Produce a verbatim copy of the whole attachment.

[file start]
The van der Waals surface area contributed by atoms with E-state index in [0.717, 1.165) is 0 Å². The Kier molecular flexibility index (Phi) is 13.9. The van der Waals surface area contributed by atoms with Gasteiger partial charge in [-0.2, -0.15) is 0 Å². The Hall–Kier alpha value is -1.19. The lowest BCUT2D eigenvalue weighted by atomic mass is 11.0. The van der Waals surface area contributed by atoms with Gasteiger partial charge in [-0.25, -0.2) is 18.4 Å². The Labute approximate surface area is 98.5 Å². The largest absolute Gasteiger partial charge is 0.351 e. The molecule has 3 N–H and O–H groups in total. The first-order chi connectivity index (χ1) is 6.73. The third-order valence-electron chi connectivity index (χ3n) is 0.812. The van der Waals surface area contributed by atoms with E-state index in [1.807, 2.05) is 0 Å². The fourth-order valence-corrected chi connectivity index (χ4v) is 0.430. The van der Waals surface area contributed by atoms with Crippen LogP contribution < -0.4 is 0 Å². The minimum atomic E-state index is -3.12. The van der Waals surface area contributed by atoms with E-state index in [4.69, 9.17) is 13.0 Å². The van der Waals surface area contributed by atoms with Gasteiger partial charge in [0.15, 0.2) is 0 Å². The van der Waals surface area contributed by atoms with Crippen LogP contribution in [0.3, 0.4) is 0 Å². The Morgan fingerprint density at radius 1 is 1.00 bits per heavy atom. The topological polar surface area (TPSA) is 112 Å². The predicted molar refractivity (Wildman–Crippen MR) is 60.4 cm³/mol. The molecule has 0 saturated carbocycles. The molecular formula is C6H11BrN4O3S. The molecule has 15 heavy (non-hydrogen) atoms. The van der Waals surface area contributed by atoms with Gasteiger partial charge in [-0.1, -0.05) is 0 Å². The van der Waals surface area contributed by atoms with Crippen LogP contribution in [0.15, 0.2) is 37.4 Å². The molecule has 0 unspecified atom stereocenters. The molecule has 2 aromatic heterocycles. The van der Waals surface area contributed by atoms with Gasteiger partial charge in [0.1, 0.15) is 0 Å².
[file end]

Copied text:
The van der Waals surface area contributed by atoms with E-state index in [0.717, 1.165) is 0 Å². The Kier molecular flexibility index (Phi) is 13.9. The van der Waals surface area contributed by atoms with Gasteiger partial charge in [-0.2, -0.15) is 0 Å². The Hall–Kier alpha value is -1.19. The lowest BCUT2D eigenvalue weighted by atomic mass is 11.0. The van der Waals surface area contributed by atoms with Gasteiger partial charge in [-0.25, -0.2) is 18.4 Å². The Labute approximate surface area is 98.5 Å². The largest absolute Gasteiger partial charge is 0.351 e. The molecule has 3 N–H and O–H groups in total. The first-order chi connectivity index (χ1) is 6.73. The third-order valence-electron chi connectivity index (χ3n) is 0.812. The van der Waals surface area contributed by atoms with E-state index in [1.807, 2.05) is 0 Å². The fourth-order valence-corrected chi connectivity index (χ4v) is 0.430. The van der Waals surface area contributed by atoms with Crippen LogP contribution < -0.4 is 0 Å². The minimum atomic E-state index is -3.12. The van der Waals surface area contributed by atoms with E-state index in [4.69, 9.17) is 13.0 Å². The van der Waals surface area contributed by atoms with Gasteiger partial charge in [0.15, 0.2) is 0 Å². The van der Waals surface area contributed by atoms with Crippen LogP contribution in [0.3, 0.4) is 0 Å². The Morgan fingerprint density at radius 1 is 1.00 bits per heavy atom. The topological polar surface area (TPSA) is 112 Å². The predicted molar refractivity (Wildman–Crippen MR) is 60.4 cm³/mol. The molecule has 0 saturated carbocycles. The molecular formula is C6H11BrN4O3S. The molecule has 15 heavy (non-hydrogen) atoms. The van der Waals surface area contributed by atoms with Gasteiger partial charge in [-0.1, -0.05) is 0 Å². The van der Waals surface area contributed by atoms with Crippen LogP contribution in [0.15, 0.2) is 37.4 Å². The molecule has 0 unspecified atom stereocenters. The molecule has 2 aromatic heterocycles. The van der Waals surface area contributed by atoms with Gasteiger partial charge in [0.1, 0.15) is 0 Å².